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Cinco Chow Down! And How to Make Watermelon Agua Fresca

Like most of America, I celebrated Cinco de Mayo yesterday, even though I am … how do I say this … well, I’m about as gringo as it gets.
The holiday, a celebration of the Mexican victory over French forces in the 1862 Battle of Puebla, wasn’t really celebrated — or even noted — in the very rural Wisconsin town where I was raised. But today, I live in Phoenix, and Cinco de Mayo is a big deal in these parts. Over the weekend, the Cinco de Mayo Festival in downtown Phoenix brought out more than 75,000 people for music, lucha libre wrestling, folkloric dancing, and food.
And ohhh, the food!
I’ve made no secret about my love for Mexican food — the family-owned Mexican restaurant down the street is the only place I want to go after I finish a long day on the bike, and we eat enough fajitas in my house to warrant a large stockpile of homemade salsa. Though I never really need an excuse to eat Mexican food from sunup to sundown, the fifth of May lets me do it with flair! Here’s what I ate for a day, Cinco style:

Cinco de Mayo: Breakfast

Chia pudding has been my go-to breakfast lately — chia is full of omega-3 fatty acids, and my pudding also contains cashews, which are high in calcium. For this plant-based athlete, both are important! The best part about chia pudding, though, is the convenience. I can make a huge batch of it on Sunday night and have enough to make breakfast for the week.
For a Mexican twist on Chia pudding, I blended a half-cup of raw cashews, soaked overnight and drained, with one and a half cups of homemade vegan horchata (I used this recipe from Minimalist Baker. For those who haven’t had horchata, it’s a creamy rice milk spiced with cinnamon and vanilla.
Once I stirred the chia seeds into the liquid mixture and let it set, it created a pudding similar to tapioca. On Cinco de Mayo, the pudding was delicious paired with sliced banana and diced mango.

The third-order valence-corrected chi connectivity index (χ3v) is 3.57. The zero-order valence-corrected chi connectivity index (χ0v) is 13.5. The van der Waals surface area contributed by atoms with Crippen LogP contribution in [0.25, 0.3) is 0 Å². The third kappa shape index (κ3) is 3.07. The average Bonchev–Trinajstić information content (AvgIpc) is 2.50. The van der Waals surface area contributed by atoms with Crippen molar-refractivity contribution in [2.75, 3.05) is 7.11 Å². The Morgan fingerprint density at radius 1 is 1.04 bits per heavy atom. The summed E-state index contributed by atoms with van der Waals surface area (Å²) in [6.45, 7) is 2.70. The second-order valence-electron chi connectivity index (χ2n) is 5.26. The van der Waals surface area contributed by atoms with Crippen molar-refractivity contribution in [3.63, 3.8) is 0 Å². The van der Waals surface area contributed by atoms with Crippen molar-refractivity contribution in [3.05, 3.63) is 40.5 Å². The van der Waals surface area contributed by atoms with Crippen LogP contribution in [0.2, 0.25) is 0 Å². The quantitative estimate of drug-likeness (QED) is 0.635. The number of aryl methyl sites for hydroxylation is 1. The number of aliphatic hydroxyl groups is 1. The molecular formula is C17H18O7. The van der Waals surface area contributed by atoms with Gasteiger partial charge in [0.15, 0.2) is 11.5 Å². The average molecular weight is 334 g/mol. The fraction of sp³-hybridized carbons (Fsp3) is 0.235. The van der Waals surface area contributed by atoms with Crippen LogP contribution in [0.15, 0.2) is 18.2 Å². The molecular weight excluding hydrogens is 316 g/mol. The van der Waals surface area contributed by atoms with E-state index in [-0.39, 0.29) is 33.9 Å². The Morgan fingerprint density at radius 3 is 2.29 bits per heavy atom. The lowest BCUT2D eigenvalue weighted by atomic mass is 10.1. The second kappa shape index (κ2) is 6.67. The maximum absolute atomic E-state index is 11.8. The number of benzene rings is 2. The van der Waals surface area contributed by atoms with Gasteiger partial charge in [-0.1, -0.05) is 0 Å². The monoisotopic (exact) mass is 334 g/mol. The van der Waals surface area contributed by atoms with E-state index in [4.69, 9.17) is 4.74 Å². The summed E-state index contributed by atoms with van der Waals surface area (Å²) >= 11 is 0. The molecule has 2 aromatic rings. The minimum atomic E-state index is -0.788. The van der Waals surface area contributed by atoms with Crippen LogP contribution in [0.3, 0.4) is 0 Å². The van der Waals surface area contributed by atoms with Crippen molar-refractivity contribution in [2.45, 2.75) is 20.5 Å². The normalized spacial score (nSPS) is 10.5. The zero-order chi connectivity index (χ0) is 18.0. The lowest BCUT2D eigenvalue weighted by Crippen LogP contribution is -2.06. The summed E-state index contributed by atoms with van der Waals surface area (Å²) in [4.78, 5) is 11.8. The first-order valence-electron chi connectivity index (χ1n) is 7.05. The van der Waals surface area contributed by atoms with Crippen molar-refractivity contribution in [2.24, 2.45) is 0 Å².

Breakfast is served!

Cinco de Mayo: Lunch

Time was scarce at noon, but I knew I needed to eat something, or my run at 3 p.m. would really suck. Luckily, I had some leftover grilled potatoes from dinner the night before. I heated those up in a skillet with some soy chorizo from Trader Joe’s, then topped it off with some sliced avocado. Quick, easy, and definitely better than driving through <shudder> Taco Bell.

Cinco de Mayo: Snack

Because it’s hot in Phoenix right now, my appetite for snacking has gone into hibernation until the winter months return. However, after cinco miles of running hill repeats in the sun, I was insanely thirsty. Recently, I learned watermelon can help relieve post-run soreness, and since the giant fruits are only 99 cents at my supermarket right now, it’s easy and affordable to put that information to good use.
Agua frescas, a popular drink of pureed fruit, sugar and water, are served all over Mexico, and for good reason — they’re delicious and refreshing! Watermelon agua fresca is a quick beverage to make in large batches.
All you have to do is …

How to Make Watermelon Agua Fresca

  1. Combine the flesh of one watermelon, the juice of four limes, and a tablespoon of agave nectar in a blender.
  2. Store the puree in the refrigerator until you’re ready to serve up your drink.
  3. Fill a glass half-full with the watermelon mixture, then top with club soda (or seltzer water) and ice.

This mixture makes about eight drinks, and it’s so good on a hot day!

Cinco de Mayo: Dinner

Dinner was a real treat — my best friend, Meghan, was visiting from Wisconsin, and she’s one of my favorite people to cook with (and run with, and hang out with, and act like a jackass with, and … well, you get the idea).


Meghan got a little carried away with Cinco de Mayo party decorations …

For dinner, we were tasked with coming up with a meal that would please everyone at our table — no easy feat, given that we were feeding vegans and omnivores alike.
Our solution? A taco bar, of course! Instead of trying to come up with one plate that would please everyone, we set out a variety of ingredients for people to customize their own meal. That way, people could eat as much (or as little) as they liked, could customize their plate to their dietary preferences, and if they didn’t enjoy their meal … well, technically, it was their own fault for making a bad taco (that’s my story, and I’m sticking to it).
Eat up!

Eat up at the taco bar!

Our spread included grilled veggies (mushrooms, peppers, onions and zucchini), grilled chicken, black beans, queso blanco, crema, salsa, sliced avocado, cilantro, diced tomato, corn tortillas, Ezekiel sprouted grain tortillas and blue corn chips.
The taco bar was a hit! Even my dog Doc, who got ahold of some leftovers while we were cleaning up, felt like saying ¡Olé! 
How did you celebrate Cinco de Mayo? I hope it was delicious! —Susan

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